Why the Texas Rangers’ 2014 Season Does Not Matter


Kevin Jairaj-USA TODAY Sports

The 2014 season is largely irrelevant to the upcoming 2015 season for the Texas Rangers. One should not determine the necessary improvements for 2015 based on the team’s 2014 season performance. By now any serious Rangers fan does not need to be reminded of what an aberration the 2014 season was. Outside of the potential lingering injuries, or players proving to be injury prone, there is little learn from 2014 that we did not already know.

Often analysts will start by taking a team’s performance from a previous year and then extrapolate that performance into the next season. A phrase you might hear this offseason is, “The Mariners finished 87-75 and one game out of the wild card. They need to find a couple more wins this offseason.” The author/commentator might then go on to say they need to upgrade at shortstop or add a power bat to the outfield.

This is very reasonable.

Usually, a team’s past performance is a good starting place for estimating their future performance. Not so with the Texas Rangers. Your Rangers were 67 and 95, meaning the same analyst would say the Rangers need to find at least 21 more wins this offseason, meaning Texas could break the bank; land Jon Lester, Max Scherzer, Pablo Sandoval, Hanley Rameriez, Yasmani Tomas, and still come up short. Based on giving Tomas 2 WAR and then replacing Nick Martinez, Nick Tepesch, all of the DHs, Andrus, and Alex Rios that amounts to a 19.7 WAR improvement. (numbers via Fangraphs) This would give the 2015 Rangers an 87 win (rounding up) campaign. They would finish a game out of the second wild card and get blown away by the Angels in the division race.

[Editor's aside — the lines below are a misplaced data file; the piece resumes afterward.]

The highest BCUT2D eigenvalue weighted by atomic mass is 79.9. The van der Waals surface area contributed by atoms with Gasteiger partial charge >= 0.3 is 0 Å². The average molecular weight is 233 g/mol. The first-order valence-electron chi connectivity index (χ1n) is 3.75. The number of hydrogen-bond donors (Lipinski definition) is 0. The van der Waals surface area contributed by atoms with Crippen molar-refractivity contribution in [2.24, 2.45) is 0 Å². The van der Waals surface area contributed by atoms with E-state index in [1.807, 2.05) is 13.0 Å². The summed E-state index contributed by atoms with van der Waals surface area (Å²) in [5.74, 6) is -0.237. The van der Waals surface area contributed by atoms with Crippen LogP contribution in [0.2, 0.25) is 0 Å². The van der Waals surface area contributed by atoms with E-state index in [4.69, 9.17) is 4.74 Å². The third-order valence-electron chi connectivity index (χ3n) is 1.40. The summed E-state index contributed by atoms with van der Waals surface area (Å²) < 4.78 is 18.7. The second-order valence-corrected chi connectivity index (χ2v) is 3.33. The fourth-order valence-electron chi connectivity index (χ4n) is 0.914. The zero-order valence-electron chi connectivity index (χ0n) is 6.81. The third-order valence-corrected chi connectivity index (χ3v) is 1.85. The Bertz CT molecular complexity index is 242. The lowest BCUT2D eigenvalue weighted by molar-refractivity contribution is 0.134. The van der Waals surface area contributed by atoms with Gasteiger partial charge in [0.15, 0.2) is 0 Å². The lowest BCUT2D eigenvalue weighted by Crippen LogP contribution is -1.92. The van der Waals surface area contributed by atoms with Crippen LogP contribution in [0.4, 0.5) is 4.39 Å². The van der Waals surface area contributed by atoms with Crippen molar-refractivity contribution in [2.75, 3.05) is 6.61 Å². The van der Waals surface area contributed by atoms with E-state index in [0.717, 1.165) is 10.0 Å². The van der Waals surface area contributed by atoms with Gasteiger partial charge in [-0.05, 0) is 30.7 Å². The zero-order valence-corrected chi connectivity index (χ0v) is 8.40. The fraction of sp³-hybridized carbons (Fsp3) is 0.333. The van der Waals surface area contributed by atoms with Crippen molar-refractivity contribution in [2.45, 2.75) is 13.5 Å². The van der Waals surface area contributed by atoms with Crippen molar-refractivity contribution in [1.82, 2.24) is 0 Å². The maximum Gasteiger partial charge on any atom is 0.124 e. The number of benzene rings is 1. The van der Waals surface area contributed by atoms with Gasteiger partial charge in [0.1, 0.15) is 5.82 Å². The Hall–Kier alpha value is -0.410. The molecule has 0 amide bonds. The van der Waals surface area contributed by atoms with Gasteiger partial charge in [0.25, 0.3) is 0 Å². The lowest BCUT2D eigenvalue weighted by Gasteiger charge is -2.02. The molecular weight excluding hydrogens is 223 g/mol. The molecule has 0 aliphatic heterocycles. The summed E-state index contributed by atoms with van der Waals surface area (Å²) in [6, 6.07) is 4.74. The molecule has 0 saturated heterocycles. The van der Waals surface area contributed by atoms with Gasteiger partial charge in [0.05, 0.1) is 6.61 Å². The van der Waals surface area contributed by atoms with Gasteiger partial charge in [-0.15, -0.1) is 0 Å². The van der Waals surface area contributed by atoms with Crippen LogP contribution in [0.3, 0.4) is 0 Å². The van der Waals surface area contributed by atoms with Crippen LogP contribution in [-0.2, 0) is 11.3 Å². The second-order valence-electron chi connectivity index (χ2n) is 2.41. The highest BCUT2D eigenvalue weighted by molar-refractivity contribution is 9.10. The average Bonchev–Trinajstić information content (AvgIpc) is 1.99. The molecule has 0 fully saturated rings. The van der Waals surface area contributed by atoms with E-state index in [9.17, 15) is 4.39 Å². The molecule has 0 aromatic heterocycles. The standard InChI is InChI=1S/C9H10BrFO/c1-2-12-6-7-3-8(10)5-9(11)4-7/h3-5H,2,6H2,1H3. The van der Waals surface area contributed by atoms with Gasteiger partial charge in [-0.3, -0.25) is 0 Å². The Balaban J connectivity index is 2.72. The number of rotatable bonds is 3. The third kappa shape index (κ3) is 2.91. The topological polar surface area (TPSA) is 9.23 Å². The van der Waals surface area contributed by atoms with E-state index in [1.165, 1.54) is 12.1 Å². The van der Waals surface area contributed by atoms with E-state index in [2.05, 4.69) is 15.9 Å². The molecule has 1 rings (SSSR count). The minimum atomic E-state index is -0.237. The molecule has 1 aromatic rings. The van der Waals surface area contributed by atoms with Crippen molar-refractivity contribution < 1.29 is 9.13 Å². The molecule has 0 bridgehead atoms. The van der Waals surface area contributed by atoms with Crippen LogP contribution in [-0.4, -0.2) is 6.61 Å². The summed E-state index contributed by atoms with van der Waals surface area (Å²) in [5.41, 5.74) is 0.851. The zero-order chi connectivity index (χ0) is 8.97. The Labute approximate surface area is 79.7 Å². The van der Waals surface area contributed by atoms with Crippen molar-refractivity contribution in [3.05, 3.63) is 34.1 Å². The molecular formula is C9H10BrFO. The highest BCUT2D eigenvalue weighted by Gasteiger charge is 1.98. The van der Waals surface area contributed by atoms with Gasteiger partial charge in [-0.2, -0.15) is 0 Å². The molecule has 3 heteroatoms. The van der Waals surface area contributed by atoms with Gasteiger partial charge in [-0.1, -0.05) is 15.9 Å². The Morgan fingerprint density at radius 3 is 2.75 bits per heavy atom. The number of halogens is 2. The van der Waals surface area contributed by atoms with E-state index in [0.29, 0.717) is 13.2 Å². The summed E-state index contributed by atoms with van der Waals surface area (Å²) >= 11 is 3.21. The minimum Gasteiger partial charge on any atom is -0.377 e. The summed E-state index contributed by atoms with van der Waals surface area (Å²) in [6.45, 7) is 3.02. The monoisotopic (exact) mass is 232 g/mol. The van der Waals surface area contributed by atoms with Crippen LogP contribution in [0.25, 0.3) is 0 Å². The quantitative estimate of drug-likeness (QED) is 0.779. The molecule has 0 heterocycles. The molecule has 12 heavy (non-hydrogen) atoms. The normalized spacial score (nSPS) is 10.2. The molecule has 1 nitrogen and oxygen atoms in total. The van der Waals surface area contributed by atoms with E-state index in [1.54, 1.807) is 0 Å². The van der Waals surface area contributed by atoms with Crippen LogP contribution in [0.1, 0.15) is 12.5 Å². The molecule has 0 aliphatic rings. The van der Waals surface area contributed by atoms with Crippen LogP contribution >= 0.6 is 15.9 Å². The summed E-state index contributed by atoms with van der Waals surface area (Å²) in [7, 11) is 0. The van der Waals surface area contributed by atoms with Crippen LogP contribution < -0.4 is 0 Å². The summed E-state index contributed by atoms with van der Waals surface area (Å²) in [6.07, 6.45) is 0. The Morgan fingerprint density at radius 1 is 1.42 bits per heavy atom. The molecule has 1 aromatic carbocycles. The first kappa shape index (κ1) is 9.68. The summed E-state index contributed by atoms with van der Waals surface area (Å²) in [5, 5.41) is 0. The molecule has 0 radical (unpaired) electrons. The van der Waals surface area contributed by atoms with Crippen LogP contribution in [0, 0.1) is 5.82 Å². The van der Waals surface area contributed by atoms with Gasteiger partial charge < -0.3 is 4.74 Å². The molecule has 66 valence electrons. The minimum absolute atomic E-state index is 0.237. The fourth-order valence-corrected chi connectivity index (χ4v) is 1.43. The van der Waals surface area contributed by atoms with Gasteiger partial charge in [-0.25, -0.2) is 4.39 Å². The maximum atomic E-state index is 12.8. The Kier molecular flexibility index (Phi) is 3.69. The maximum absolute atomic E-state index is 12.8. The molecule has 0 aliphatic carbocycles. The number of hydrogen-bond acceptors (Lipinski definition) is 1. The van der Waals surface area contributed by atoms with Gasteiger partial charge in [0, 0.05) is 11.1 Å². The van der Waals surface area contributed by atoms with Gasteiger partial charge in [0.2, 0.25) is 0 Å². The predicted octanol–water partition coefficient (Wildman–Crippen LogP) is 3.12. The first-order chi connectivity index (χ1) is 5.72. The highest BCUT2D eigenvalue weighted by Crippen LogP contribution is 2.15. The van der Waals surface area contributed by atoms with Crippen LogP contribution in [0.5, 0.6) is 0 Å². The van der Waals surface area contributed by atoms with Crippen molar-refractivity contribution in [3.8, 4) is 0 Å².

Let me preempt the coming comments about trading Andrus, converting Tepesch and Martinez and so on, by saying my point with this rough calculation is to point out how much the Rangers would need to do to find 20 more wins based on WAR next season; not to precisely estimate what the improvement in wins might be if the Rangers landed all of the high profile free agents.

Imagine that Jon Daniels really did land all five of the top free agents. Would you really expect that team to not make the playoffs? Of course you would. Using last year’s wins to project next year’s wins ignores the flukish nature of the 2014 season. 2015 should feature full seasons, or at least a normal rate of injuries, from many key players including some of the best players on team such as; Yu Darvish, Derek Holland, Prince Fielder, and Shin-Soo Choo. If these four players were free agents this offseason they would be considered top free agents and Texas is essentially adding them to the roster in 2015.

Matthew Emmons-USA TODAY Sports

Let’s be clear about what is being said here. The 2014 season happened, and it will effect 2015. Martin Perez and Matt Harrison could be gone for 2015. Prince Fielder may never recover. Tanner Scheppers and Robbie Ross may be ruined. Obviously, the damage to the roster from 2014 will have lingering effects but between getting players back and a different use of those players, the 2015 season should not resemble the 2014 season. You simply cannot use the number of wins from this past season as a starting place to evaluate the potential of 2015.

To paraphrase Nassim Taleb; the random history that occurs is not the necessarily the most relevant one. If the 2014 season were redone the Texas Rangers would not finish with 67 wins. They would have far more. The 2014 Texas Rangers could have easily been in contention in September with a normal rate of injuries.

If the Rangers fix left field and add a middle of the rotation pitcher they could easily be right back in the hunt for the West Division crown.